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Posts Tagged ‘Canon SX50’

Unlike those that construct elaborate webs, some spiders instead perch at the shore with extended legs and sense prey through vibrations on the surface of the water. When the prey is detected, the spider runs across the top of the water, prompting some to call it the “Jesus spider.”

I spotted this cool-looking Six-spotted Fishing Spider (Dolomedes triton) in the shallow water of a pond this past Monday at Occoquan Bay National Wildlife Refuge.

Six-spotted Fishing Spider

© Michael Q. Powell. All rights reserved.

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It was wonderful to travel to Meadowlark Botanical Gardens in nearby Vienna, Virginia with some friends this past weekend. Although I really enjoy going back repeatedly to familiar spots, sometimes it’s nice to move outside of the “box” and see something different, or at least in a different environment.

One of my favorite subjects of our little photo trip was this delightful Green Heron (Butorides virescens) that I spotted at one of the small ponds at the park. Green Herons are a lot lower to the ground than Great Blue Herons and are often difficult to find. I was lucky to see this one from a distance as I was circling the pond and managed to carefully creep close enough to have a low shooting angle and an unobstructed view.

green heron

© Michael Q. Powell. All rights reserved.

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This past Monday I spotted this Wild Turkey (Meleagris gallopavo) at Occoquan Bay National Wildlife Refuge as it basked in the warmth of the early morning sunlight. Earlier this year I would see turkeys regularly as I walked the trails at the wildlife refuge, but the last couple of months such sightings have been rare.

wild turkey

© Michael Q. Powell. All rights reserved.

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At this time of the year it’s tough for me to photograph birds—often when I spot them, they are mostly hidden in the foliage. This hawk, however, cooperated by perching out in the open this past Saturday at Jackson Miles Abbott Wetland Refuge. I was uncertain about the identification, so I checked with the experts in several Facebook birding groups and they indicated that this is an immature Cooper’s Hawk (Accipiter cooperii).

Cooper’s Hawks belong to the group of hawks called accipiters, also known as bird hawks. Accipiters have short rounded wings and a long tail and are better adapted to hunting in the woodlands that most other hawks.

Cooper's Hawk

© Michael Q. Powell. All rights reserved.

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Normally when I see a Common Green Darner dragonfly (Anax junius) it is patrolling in the air and it is mostly a greenish blur. This past Friday, however, I was fortunate enough to spot one on the ground, nestled low in the vegetation at Occoquan Bay National Wildlife Refuge. At this closer distance I was able to marvel at all of the wonderful colors of this beautiful dragonfly.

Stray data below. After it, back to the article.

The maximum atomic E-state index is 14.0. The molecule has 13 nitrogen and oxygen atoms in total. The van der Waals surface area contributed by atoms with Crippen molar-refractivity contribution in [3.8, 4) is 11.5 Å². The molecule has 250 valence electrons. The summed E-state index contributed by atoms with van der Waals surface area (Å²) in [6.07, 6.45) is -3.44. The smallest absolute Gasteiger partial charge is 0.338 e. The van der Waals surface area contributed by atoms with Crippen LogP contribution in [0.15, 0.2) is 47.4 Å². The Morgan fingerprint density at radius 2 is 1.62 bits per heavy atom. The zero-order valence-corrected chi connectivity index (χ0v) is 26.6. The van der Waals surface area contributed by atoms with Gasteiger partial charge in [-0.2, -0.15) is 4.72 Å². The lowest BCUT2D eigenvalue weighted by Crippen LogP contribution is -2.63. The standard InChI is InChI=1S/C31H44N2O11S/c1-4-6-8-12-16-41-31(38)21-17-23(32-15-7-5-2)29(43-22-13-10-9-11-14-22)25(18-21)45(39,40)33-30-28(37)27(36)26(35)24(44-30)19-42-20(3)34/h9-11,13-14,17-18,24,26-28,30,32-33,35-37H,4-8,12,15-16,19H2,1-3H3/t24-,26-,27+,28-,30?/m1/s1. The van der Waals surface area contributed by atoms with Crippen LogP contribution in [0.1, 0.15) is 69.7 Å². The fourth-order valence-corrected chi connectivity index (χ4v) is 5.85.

Be sure to click on the images to see the details of this dragonfly at higher resolution.  Did you notice the blue color near the tip of its “nose?”

Common Green Darner

Common Green Darner

© Michael Q. Powell. All rights reserved.

 

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Eastern Amberwings (Perithemis tenera) are the smallest dragonflies in our area. You can often find males buzzing around at the water’s edge, but females are harder to spot because they hang out in vegetation away from the water. I was thrilled therefore to see a beautiful female this past Friday at Occoquan Bay National Wildlife Refuge in some beautiful morning sunlight.

I decided to give a male Eastern Amberwing dragonfly equal billing in this post, because I really like the way that the shadows and the reflections make it look like he has an elongated body and extra sets of wings.

Eastern Amberwing

Eastern Amberwing

© Michael Q. Powell. All rights reserved.

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Yesterday as I was exploring Riverbend Park in Great Falls, Virginia, I encountered several damselflies that were new to me. When you spend as much time as I do  searching for insects to photograph, you develop a sense of what is “normal” and I am able to decide almost immediately whether a subject is a familiar one or not. Those of you who know my work are aware that familiarity with a subject is not a criterion for photographing it—I am just as likely to take a shot of a common subject as a rare one.

As I looked though my reference books and material on line, I was able to determine that I had captured images of both the male and the female American Rubyspot damselfly (Hetaerina americana). One of the experts in a Facebook dragonfly forum pointed out the dragonfly in the first photo below is an immature male, which helps to explain why the red spot for which the species is named is not yet prominent.

I won’t go into the details of damselfly anatomy, but if you compare the dragonflies in the two photos, you can see some of the gender differences that often help in identification. The very tip of the abdomen, the part of the body that many folks refer to as the “tail,” is quite different for the male and the female. There is also some color differentiation. Alas, these are general rules that don’t apply in all cases, so I am often confounded when trying to identify the species of a given subject.

It is really cool that I continue to encounter new species. Part of the reason for that, I suspect, is that I am exploring some new locations. More importantly, though, my observational skills have improved dramatically over time and I am seeing things that I might not have noticed several years ago.

American Rubyspot

American Rubyspot

© Michael Q. Powell. All rights reserved.

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